It’s just not what you expect to hear on Radio 3 but I happened upon Music Matters on Saturday morning and after playing us a clip from the opening chorus of St Matthew Passion Tom Service pronounced, ‘Bach is a tasteless and chaotic composer.’ I felt as if my ears had been syringed.
Service was actually repeating what one of his guests, the Bach scholar John Butt, had just asserted, as if to verify his intention. Was he really saying that the composer formerly thought of as the epitome of balanced reflection and ‘motivic organisation’ would have sounded ‘incompetent’ to his audiences in 1727? Butt insisted, on the Passion, ‘It’s a complete mess.’
As I thought back on the music we had just heard, and with Butt’s comments in mind, Bach’s choruses did sound disorganised, the singers singing across and against each other, the styles mixed up from pastoral to fugue and back again. What Bach was doing, said Butt, was not breaking the rules so much as pushing the rules to the limit and thereby making everything sound different.
His conversation with Service was being broadcast live from Gateshead as part of this year’s Free Thinking festival — concerts, talks and debates on the theme of rule-breaking. Music Matters was devoted to the question of what this might mean in musical terms. Cage’s 4’33” or Offenbach’s can-can? Pierre Boulez’s Second Piano Sonata or Strauss’s Four Last Songs (both composed in 1948)? Which were the most revolutionary?
Butt was joined by the composer Kevin Volans, who questioned whether Stravinsky was really such a rule-breaker. His Rite of Spring still sounds amazingly fresh (and we heard a clip from it just to prove its shocking qualities) but it was Mussorgsky who really broke the rules, said Volans, because he was untrained. He wrote music outside the constraints imposed by education, and would, by the way, become a huge influence on Stravinsky.
Stevie Wishart, a composer herself who has done much to resurrect the music of the 12th-century Benedictine abbess Hildegard of Bingen, was taught by John Cage, who you might think encouraged her to break every rule (he wrote that four-and-a-half-minute piece with not a note being played or sound made). On the contrary, she told us, he watched her struggle with notation, writing every note down, as any conventional tutor might do. Only when she heard Cage at a concert whacking chains on to the metal bars of the audience seating to create the musical sounds he wanted to hear did she realise that rule-breaking could take many different forms — as Nicholas Baragwanath confirmed. He told us that in his performance career as a pianist he used to insert improvised passages into classical works. ‘No one ever noticed.’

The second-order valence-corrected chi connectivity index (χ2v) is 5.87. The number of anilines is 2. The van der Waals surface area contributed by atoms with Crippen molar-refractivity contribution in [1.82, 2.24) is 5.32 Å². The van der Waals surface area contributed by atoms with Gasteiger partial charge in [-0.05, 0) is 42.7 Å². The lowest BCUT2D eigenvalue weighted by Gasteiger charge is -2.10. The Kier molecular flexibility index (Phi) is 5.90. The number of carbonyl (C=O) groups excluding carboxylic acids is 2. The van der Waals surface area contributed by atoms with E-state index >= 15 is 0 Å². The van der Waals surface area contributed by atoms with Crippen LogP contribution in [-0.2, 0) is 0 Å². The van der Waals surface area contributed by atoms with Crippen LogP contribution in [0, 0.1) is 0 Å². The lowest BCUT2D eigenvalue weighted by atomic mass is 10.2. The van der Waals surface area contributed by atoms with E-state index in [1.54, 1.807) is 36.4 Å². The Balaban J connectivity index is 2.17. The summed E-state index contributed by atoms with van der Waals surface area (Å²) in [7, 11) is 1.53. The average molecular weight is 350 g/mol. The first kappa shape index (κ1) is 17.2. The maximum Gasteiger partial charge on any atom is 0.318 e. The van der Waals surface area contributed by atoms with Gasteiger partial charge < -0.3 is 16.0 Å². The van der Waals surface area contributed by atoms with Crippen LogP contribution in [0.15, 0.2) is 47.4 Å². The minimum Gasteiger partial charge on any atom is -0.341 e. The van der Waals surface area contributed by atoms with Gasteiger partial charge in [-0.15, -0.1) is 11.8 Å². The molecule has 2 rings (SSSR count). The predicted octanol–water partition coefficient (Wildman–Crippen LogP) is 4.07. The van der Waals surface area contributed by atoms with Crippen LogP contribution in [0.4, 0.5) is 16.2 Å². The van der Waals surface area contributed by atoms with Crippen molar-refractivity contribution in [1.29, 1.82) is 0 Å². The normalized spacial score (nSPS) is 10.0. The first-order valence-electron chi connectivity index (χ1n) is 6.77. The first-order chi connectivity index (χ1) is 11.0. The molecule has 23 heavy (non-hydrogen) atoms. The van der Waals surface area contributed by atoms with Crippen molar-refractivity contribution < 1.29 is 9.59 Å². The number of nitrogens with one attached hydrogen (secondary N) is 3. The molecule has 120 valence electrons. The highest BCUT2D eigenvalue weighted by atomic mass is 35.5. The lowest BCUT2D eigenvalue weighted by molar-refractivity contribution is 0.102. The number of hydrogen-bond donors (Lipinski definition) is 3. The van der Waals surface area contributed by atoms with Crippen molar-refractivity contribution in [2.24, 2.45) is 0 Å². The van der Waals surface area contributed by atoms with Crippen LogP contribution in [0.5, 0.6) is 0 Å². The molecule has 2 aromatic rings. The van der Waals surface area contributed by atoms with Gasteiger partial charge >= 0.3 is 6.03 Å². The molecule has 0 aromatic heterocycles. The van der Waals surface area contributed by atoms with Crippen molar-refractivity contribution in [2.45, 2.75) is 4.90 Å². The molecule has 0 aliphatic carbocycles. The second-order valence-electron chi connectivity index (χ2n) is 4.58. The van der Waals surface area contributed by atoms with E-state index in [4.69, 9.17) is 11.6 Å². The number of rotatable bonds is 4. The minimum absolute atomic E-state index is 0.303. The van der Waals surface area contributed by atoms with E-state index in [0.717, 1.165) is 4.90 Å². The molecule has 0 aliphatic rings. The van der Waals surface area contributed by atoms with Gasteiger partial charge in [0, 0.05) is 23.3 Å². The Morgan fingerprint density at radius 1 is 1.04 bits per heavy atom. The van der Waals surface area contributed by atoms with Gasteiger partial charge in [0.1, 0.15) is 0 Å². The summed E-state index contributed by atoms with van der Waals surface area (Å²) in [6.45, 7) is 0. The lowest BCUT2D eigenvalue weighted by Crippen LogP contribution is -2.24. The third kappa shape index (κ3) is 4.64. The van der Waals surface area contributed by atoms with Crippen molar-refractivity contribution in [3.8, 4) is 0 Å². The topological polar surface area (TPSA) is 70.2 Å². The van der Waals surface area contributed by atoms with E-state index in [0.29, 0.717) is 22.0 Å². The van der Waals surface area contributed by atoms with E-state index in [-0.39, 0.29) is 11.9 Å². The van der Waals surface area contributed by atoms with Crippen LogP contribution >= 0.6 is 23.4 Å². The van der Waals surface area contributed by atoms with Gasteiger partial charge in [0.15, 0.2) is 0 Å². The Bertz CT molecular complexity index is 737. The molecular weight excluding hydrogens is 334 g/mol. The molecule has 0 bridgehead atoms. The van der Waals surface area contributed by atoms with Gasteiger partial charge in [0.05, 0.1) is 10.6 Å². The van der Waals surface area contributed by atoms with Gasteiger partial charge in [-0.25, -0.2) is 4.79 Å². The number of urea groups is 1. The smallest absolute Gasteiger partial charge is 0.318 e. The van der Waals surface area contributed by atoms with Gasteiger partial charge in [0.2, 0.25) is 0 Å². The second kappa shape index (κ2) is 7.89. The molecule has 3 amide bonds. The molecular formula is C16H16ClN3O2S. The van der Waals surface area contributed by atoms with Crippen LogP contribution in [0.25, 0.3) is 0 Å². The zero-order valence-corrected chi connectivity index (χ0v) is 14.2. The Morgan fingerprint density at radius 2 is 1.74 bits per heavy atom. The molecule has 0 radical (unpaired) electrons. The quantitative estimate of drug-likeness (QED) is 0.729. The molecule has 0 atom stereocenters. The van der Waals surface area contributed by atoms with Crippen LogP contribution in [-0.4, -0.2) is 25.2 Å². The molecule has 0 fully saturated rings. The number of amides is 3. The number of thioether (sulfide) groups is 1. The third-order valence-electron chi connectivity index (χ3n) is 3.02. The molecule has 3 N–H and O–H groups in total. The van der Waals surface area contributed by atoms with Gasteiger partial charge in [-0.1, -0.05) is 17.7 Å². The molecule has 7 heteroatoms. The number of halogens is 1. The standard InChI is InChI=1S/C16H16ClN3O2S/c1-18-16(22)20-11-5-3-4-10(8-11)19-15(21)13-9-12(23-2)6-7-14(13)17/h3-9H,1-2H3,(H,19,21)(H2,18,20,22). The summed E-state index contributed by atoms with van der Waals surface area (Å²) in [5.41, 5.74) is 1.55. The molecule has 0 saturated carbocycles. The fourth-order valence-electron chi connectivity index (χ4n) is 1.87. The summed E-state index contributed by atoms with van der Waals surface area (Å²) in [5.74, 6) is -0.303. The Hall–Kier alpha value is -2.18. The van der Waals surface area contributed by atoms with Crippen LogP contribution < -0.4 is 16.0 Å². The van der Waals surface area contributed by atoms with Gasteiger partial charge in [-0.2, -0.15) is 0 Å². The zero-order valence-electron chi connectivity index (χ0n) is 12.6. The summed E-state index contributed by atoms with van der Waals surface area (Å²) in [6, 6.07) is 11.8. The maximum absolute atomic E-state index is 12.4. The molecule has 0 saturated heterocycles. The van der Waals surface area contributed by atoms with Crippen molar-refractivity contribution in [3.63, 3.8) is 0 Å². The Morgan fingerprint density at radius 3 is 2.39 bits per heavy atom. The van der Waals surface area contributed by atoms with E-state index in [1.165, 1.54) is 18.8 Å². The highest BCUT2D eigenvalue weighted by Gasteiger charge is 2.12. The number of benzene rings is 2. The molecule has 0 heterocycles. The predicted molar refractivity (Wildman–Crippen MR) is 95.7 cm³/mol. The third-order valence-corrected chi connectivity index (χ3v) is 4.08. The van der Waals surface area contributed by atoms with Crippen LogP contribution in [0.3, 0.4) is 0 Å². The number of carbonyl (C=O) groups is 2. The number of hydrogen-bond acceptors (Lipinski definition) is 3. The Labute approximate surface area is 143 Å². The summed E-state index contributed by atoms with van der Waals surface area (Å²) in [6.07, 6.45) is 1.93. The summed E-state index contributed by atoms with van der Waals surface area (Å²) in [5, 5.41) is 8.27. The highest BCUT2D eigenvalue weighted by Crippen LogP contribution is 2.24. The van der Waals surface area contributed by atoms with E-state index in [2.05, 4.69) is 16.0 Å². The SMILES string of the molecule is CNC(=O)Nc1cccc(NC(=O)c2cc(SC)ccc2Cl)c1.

Over on Radio 4, also on Saturday, the journalist and broadcaster Miranda Sawyer was throwing out the rules as regards radio with her new series on podcasting. You may never listen to Radio 4 in the same way again, she threatened on In Pod We Trust (produced by Jim Frank). ‘You may never listen to Radio 4, full stop.’
There are now 100,000 English-language podcast ‘feeds’ worldwide, she told us, i.e. audio pieces available online that you can hear simply by clicking on to the arrow on the podcasters’ websites or, if you decide to become a podcast subscriber, by receiving podcasts automatically on to your computer for listening as and when you choose. Last year, 165 million podcasts were downloaded from Radio 4 alone. Most podcasts, though, are made by complete amateurs. All you need is a smartphone and an internet connection and you, too, could go online with your thoughts, ideas, jokes, stories. They’re usually short, 15–20 minutes at most, and tell stories that could only be told as audio. ‘It’s a strange, mesmerising, addictive world,’ enthused Sawyer. Although she did also warn, ‘It can also be rubbish.’
In this first of the series, Sawyer shared her favourite podcasts with the award-winning Helen Zaltzman, who’s been podcasting since 2007 (the first use of the word ‘podcast’ = iPod + broadcast was in 2004), and has now made 300-plus weekly episodes of Answer Me This! in which she and Olly Mann answer questions sent in by their listeners. She began podcasting as a way into working on radio but her podcasts became so popular she now has no need of ‘conventional’ work. Most of the podcasts are American, said Zaltzman, suggesting that perhaps this is because of the stranglehold of Radio 4 on the British market. Who would have time to venture elsewhere? I wonder, though, whether it’s because podcasting is often about self-revelation in that West Coast way and is not very British. Getting Better Acquainted, for instance, happens to be made in London by Dave Pickering but is typical of many, designed by him to get to know his family and friends better. He persuaded his father to talk about how he lost his virginity in the war in an episode that was compelling but had me squirming. Love + Radio, though, offered an exquisite piece of storytelling. Rachel Prince was sent a brightly coloured vintage postcard from Coney Island, New York. It was dated January 15, 1938 and signed by ‘M’. Who was that? We were only given a taster, which meant I had to go online and hear the rest.